But, as you have likely seen when you mix your creatine in cold water, you still get quite a bit of powder that just falls to the bottom of your container. So, how can we make it more soluble? We make it more polar.
To do this, we need to turn it into a salt – where the creatine is forced to bond to another molecule. A little like the salt you sprinkle on your fries, except with added gains. Salts are like family members who hate each other, forced to sit together at Thanksgiving: at the earliest possible opportunity, they’ll get up and leave the table. So, when you put a salt (just like table salt) into water, it splits into its respective parts and dissolves well because they can’t wait to get rid of each other. This why you see lots of malate, citrate, hydrochloride, orotate, tartrate in the names of supplement ingredients or drugs. Chemists make salts of less water-soluble compounds to enhance their water solubility. This also tends to enhance their absorption in the gastrointestinal tract for oral supplements/drugs. Lastly, different compounds make more soluble salts than others – creatine hates certain other molecules more than others – so creatine hydrochloride, creatine malate, creatine citrate, etc… will not only have different solubility than monohydrate, but from one another as well.
In summary, the only real benefit a creatine salt is going to provide you over monohydrate is the amount you are going to be able to mix in your water without it falling to the bottom of your container. But how does this impact dosing?
DOSING CREATINE SALTS: BEWARE OF MARKETING HYPE
You may have heard that you can dose your creatine salt lower than monohydrate because it is more soluble.
That is wrong. Here’s why.
You are taking creatine for the effects of the creatine – not whatever it is bound to. This means the portion of the compound that is creatine should be most important to you. Let’s use a few examples of real forms of creatine here to highlight our point. Pure (anhydrous) creatine is 100% creatine by weight. Any other form of creatine is going to be less than 100% because it has something else bound to it that contributes to its weight. Creatine monohydrate is 87.9% creatine by weight, creatine hydrochloride 78.3%, creatine malate 74.7%, creatine citrate 66%. So, to get your 5 gram dose, oftentimes you will have to use MORE of a salt to get the equivalent amount of creatine compared to monohydrate. Confused? Let me show you:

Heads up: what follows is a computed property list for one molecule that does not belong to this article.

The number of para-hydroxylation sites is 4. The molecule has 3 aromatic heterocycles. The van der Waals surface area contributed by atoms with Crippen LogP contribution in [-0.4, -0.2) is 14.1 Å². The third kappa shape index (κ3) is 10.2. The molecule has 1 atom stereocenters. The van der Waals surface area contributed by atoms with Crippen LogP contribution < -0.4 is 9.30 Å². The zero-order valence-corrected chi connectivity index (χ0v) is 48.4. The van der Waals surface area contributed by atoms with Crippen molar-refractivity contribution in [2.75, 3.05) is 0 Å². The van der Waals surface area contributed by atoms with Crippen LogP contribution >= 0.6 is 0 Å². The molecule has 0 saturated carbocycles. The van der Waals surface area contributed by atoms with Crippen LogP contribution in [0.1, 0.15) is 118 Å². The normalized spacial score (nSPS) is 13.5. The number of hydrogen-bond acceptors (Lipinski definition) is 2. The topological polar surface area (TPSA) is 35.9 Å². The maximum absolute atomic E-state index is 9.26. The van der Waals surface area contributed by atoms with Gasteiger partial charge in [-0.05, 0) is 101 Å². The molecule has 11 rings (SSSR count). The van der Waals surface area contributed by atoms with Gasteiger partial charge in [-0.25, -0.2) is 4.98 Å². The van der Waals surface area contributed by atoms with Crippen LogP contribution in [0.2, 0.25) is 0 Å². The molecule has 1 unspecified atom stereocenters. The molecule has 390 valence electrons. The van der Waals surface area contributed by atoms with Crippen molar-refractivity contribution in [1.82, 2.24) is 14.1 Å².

|Creatine Salt||% Creatine by weight||Amount of creatine in 5 g of salt|
|Creatine Monohydrate||87.9%||4.4 g|
|Creatine HCl||78.3%||3.9 g|
|Creatine Malate||74.7%||3.7 g|
|Creatine Citrate||66%||3.3 g|
This may be why many of these forms fail to outperform monohydrate – because they aren’t taking the same amount of creatine. It is more likely the manufacturer just tried to save a buck by giving you less creatine and telling you it was better because it mixed better with your water.
TAKE HOME POINTS
- Creatine is an amino acid that occurs naturally in the body, but you can enhance your high-intensity sports performance by saturating your muscle cells with creatine. The most efficient way to do this is via a creatine supplement.
- Creatine is soluble in water, but not by all that much. You can make it more soluble by turning it into a creatine salt, which is the form found in most creatine supplements.
- If you’re using a supplement that contains a form of creatine other than monohydrate, then you may need to take more in order to get the same quantity of creatine. Don’t be fooled by marketing hype.
Jäger, R., et al., Analysis of the efficacy, safety, and regulatory status of novel forms of creatine. Amino Acids, 2011. 40(5): p. 1369-1383.
Wells S., Esgro B., Creatine. Sports Nutrition and Performance Enhancing Supplements, ed. A.E. Smith-Ryan. 2009: Linus Publications, Incorporated.